EU-level funding to solve state-aid dilemmas

Feás031423Comment EU level funding to solve state aid dilemmas

The debate about state aid in the EU has become somewhat schizophrenic. On the one hand, countries want to make it more flexible, as the current geopolitical context requires a straightforward implementation of industrial policy. On the other, the extension of the State Aid Temporary Framework is clearly threatening the Single Market.

These apparently contradictory messages are simply the two sides of the same coin: the absence of a sound European industrial policy scheme with common funds for both innovation and support for viable companies in the event of structural crises (like COVID and the war in Ukraine). What we have now is the worst of both worlds: state aid for scattered national industrial policies, and state aid to rescue the companies of rich countries, regardless of their competitiveness or viability.

We often forget that the EU Commission’s original proposal for a Next Generation EU instrument specifically included a Solvency Support Instrument for ‘viable European companies in the sectors, regions and countries most affected’, with a budget of €31 billion aimed at unlocking €300 billion. It made sense: facing a global crisis (like COVID) should guarantee the survival of all viable European companies, and not only the companies of countries with a sound fiscal position. However, the European Council of July 2020 decided to drop the Solvency Support Instrument. Most likely, countries with a wider fiscal space, which were supportive enough to back the issuing of European debt, did not want any restriction to save their national companies. This was a big mistake in terms of Single Market cohesion. That day, the State Aid Temporary Framework (approved in March 2020) became dangerously anchored in the EU regulatory landscape. In fact, it has been extended a few times even after the COVID crisis, as when Russia invaded Ukraine. Like many temporary things in life, the State Aid Temporary Framework seems today more permanent than ever.

On the other hand, the US Inflation Reduction Act (IRA) has triggered, despite its name, a global inflation of industrial subsidies. The US Chips Act has also heated up a global state aid race. Since mid-2022 –and especially since October 2022– the US is no longer satisfied with maintaining a sufficient technological lead against China, but its objective is now keeping ‘as large a lead as possible’ (in the words of the National Security Advisor). This means that export controls are no longer enough, but public funds for supporting R&D have also become a key part of the US national security strategy. And, when US national security is at stake, the respect for the World Trade Organisation’s rules becomes secondary. This makes industrial policy no longer an option for the EU, but a real necessity. The EU Green Deal Industrial Plan seems to realise the seriousness of the situation, but its proposals might not be up to the challenge.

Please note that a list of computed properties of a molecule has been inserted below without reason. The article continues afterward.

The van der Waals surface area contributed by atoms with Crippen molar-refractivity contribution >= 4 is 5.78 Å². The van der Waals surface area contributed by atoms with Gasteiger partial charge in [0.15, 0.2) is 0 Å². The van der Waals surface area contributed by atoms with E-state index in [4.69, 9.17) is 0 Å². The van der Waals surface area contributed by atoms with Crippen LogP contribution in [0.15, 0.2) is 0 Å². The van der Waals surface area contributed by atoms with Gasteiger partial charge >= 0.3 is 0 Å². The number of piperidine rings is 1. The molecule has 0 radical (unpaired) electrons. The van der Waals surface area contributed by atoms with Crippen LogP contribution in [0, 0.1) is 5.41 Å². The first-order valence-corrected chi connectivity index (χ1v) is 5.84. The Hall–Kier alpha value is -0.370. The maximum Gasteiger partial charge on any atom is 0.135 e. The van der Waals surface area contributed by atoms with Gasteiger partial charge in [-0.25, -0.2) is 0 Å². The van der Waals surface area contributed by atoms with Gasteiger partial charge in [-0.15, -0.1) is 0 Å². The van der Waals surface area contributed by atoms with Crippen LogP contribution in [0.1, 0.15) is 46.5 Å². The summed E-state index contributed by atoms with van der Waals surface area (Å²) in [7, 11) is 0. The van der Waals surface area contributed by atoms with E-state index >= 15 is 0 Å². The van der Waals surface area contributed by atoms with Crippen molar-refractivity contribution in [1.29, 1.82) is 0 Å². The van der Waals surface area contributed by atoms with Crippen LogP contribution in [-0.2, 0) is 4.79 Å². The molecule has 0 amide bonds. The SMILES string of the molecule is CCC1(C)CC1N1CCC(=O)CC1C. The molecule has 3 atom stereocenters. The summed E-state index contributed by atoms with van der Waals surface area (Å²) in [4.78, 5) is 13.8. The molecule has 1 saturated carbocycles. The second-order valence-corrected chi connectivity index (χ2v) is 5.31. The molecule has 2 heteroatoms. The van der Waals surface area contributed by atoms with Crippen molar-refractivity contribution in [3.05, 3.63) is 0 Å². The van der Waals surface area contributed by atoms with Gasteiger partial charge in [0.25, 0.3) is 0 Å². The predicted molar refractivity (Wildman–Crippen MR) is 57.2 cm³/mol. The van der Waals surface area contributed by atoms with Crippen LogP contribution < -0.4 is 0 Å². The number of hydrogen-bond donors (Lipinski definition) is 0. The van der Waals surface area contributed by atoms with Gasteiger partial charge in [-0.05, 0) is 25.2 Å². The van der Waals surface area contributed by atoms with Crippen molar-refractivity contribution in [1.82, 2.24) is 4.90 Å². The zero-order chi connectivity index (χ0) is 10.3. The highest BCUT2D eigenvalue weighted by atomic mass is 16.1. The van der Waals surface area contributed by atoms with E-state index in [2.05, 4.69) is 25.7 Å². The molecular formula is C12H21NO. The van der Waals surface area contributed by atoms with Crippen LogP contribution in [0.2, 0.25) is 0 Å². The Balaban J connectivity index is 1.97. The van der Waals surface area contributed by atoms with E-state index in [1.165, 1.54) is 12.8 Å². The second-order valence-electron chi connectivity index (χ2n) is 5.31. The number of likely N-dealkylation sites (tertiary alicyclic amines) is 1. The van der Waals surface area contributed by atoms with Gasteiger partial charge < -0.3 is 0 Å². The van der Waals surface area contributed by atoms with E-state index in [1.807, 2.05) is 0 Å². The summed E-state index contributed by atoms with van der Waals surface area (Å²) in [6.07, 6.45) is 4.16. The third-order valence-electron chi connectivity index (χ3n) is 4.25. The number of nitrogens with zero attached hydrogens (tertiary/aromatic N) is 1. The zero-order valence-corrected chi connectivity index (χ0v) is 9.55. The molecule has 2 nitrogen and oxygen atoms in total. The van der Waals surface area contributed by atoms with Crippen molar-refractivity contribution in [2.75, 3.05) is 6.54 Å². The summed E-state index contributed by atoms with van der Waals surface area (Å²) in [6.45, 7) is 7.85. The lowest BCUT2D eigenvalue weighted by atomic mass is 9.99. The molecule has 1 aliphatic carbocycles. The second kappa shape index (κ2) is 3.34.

The problem is twofold. First, if technology (mainly green and digital) becomes a European public good, its provision on a national level would be insufficient. Secondly, if industrial policy remains a mainly national competence, there will be no coherence at all at the European level and from the point of view of the Single Market.

The EU should therefore face the hard reality: the only way to make sure that competitive companies remain solvent in the event of global shocks and that the EU stays in the technological race (the key for growth in the 21st century) is with a common industrial policy with EU-level funding. This, of course, should be complemented with a regulatory simplification which must go far beyond a simple streamlining of aid regulations. EU rules have already become a heavy load on companies and a real threat for EU competitiveness (as the EU Council Conclusions of 9 February 2023 implicitly acknowledge). Regulation is an area in which quantity is almost never correlated with quality, and predictable and clear framework conditions for investment in the EU are essential, especially amid a war to attract high-tech investment.

Once again, the solution to a European problem is deeper integration. Let us hope that this time EU member States realise in time.

Originally published by the Trans European Policy Studies Association (TEPSA) at EUCO Debrief March 23 (, p. 17-18.

Image: European Council. Photo: EU2017EE Estonian Presidency (Wikimedia Commons / CC BY 2.0).